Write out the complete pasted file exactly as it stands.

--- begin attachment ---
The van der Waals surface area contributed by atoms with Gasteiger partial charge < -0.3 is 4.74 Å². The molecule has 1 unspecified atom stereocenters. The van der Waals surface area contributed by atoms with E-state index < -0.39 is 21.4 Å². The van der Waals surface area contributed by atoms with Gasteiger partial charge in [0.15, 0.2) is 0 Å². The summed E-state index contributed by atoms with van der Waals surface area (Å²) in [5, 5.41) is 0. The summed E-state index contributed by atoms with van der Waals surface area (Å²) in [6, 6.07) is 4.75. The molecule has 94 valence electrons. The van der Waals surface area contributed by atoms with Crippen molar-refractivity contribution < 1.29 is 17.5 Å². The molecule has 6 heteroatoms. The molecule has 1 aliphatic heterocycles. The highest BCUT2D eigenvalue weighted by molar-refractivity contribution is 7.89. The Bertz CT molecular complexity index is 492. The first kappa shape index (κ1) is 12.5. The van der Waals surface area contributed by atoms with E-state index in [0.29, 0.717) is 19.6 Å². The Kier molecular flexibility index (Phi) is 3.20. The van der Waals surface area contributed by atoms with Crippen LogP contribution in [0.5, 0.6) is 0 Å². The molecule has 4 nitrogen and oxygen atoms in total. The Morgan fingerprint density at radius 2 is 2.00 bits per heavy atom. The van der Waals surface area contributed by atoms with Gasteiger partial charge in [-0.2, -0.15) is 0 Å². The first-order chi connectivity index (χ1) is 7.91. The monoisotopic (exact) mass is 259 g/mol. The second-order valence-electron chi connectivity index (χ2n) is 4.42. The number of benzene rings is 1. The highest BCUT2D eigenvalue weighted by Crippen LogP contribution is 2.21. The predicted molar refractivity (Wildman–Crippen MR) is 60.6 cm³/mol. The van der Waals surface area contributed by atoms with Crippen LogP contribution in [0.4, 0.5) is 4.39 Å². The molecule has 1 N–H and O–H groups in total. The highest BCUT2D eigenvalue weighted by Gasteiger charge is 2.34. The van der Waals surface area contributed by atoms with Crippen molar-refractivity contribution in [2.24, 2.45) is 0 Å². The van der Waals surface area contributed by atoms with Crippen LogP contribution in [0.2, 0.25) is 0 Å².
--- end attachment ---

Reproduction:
The van der Waals surface area contributed by atoms with Gasteiger partial charge < -0.3 is 4.74 Å². The molecule has 1 unspecified atom stereocenters. The van der Waals surface area contributed by atoms with E-state index < -0.39 is 21.4 Å². The van der Waals surface area contributed by atoms with Gasteiger partial charge in [0.15, 0.2) is 0 Å². The summed E-state index contributed by atoms with van der Waals surface area (Å²) in [5, 5.41) is 0. The summed E-state index contributed by atoms with van der Waals surface area (Å²) in [6, 6.07) is 4.75. The molecule has 94 valence electrons. The van der Waals surface area contributed by atoms with Crippen molar-refractivity contribution < 1.29 is 17.5 Å². The molecule has 6 heteroatoms. The molecule has 1 aliphatic heterocycles. The highest BCUT2D eigenvalue weighted by molar-refractivity contribution is 7.89. The Bertz CT molecular complexity index is 492. The first kappa shape index (κ1) is 12.5. The van der Waals surface area contributed by atoms with E-state index in [0.29, 0.717) is 19.6 Å². The Kier molecular flexibility index (Phi) is 3.20. The van der Waals surface area contributed by atoms with Crippen LogP contribution in [0.5, 0.6) is 0 Å². The molecule has 4 nitrogen and oxygen atoms in total. The Morgan fingerprint density at radius 2 is 2.00 bits per heavy atom. The van der Waals surface area contributed by atoms with Gasteiger partial charge in [-0.2, -0.15) is 0 Å². The first-order chi connectivity index (χ1) is 7.91. The monoisotopic (exact) mass is 259 g/mol. The second-order valence-electron chi connectivity index (χ2n) is 4.42. The number of benzene rings is 1. The highest BCUT2D eigenvalue weighted by Crippen LogP contribution is 2.21. The predicted molar refractivity (Wildman–Crippen MR) is 60.6 cm³/mol. The van der Waals surface area contributed by atoms with Crippen LogP contribution in [0.4, 0.5) is 4.39 Å². The molecule has 1 N–H and O–H groups in total. The highest BCUT2D eigenvalue weighted by Gasteiger charge is 2.34. The van der Waals surface area contributed by atoms with Crippen molar-refractivity contribution in [2.24, 2.45) is 0 Å². The van der Waals surface area contributed by atoms with Crippen LogP contribution in [0.2, 0.25) is 0 Å².